Three finalists have been chosen by the General Services Administration in a design competition to develop a plan for the area around the Old Post Office. The winner will be given a contract to design a master plan for the entire Federal Triangle area, according to General Services Administrator Jay Solomon.

In January the Fine Arts Commission held up approval of the $18-million plan to remodel the Old Post Office until they were assured that GSA would complete the site plan. For 187 years people have argued over the area's design.

The biggest problem is to heal what Fine Arts Chairman Carter Brown called the "truncated stumps, the bleeding amputated limbs" where the Classic Revival Federal Triangled Buildings (in what was to be a great circle) meet the Richardson Romanesque Old Post Office.

The designers could recommend an addition to the Internal Revenue Service building. Solomon has asked that they come up with a way of linking the downtown shopping are with the governmental offices and the museums' mall. Landscaping and sculpture are among Solomon's prime requirements for the plan.

Finalists will consider the site bounded by the New Post Office Building, Constitution and Pennsylvania Avenues and 10th Street. The entire Triangle, to be designed by the winner, goes from the Gran Plaza at 14th Street to 6th Street between Pennsylvania and Constitution Avenues.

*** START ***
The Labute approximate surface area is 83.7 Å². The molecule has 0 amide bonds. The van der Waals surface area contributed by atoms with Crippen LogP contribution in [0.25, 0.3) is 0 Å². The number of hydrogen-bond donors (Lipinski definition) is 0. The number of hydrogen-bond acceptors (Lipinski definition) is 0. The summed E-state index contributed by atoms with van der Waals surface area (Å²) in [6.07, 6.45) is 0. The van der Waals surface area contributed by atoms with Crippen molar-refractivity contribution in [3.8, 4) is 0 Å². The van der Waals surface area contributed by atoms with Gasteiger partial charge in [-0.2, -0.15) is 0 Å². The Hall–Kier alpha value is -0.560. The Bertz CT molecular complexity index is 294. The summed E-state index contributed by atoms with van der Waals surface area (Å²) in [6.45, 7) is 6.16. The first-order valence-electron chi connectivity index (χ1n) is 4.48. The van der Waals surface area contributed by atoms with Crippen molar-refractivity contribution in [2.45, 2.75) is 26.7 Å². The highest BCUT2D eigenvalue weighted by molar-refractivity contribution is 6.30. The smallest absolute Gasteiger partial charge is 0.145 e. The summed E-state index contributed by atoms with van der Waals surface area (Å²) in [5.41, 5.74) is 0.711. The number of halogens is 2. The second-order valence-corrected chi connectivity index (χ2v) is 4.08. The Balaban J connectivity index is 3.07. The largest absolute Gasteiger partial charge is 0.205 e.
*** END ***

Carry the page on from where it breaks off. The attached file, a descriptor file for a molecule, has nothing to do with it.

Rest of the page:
The three finalists are well-known here. Harry Weese and Associates of Chicago designed the Metro Stations and Arena Stage. Jerome W. Lindsey and Associates of Washington are architects of the Gage-Eckington and Perry Simmons Elementary Schools here. They are in a joint venture with Sert Jackson and Associates Inc., and Lozano, White and Associates, both of Cambridge, Mass., and SWA Group of Boston. Sasaki Associates Inc. of Watertown, Mass. (who worked on the Federal Home Loan Bank Building here) are in a joint venture with Gindele and Johnson of Poughkeepsie, N.Y., and Shepley, Bulfinch, Richardson and Abbot of Boston.

Each will receive $40,000 for their design, to begin June 22 and to be finished by August 21. No amount has yet been set for the winner's contract for the whole Triangle, though GSA project director Jack Loxley said GSA will ask Congress for planning money in October.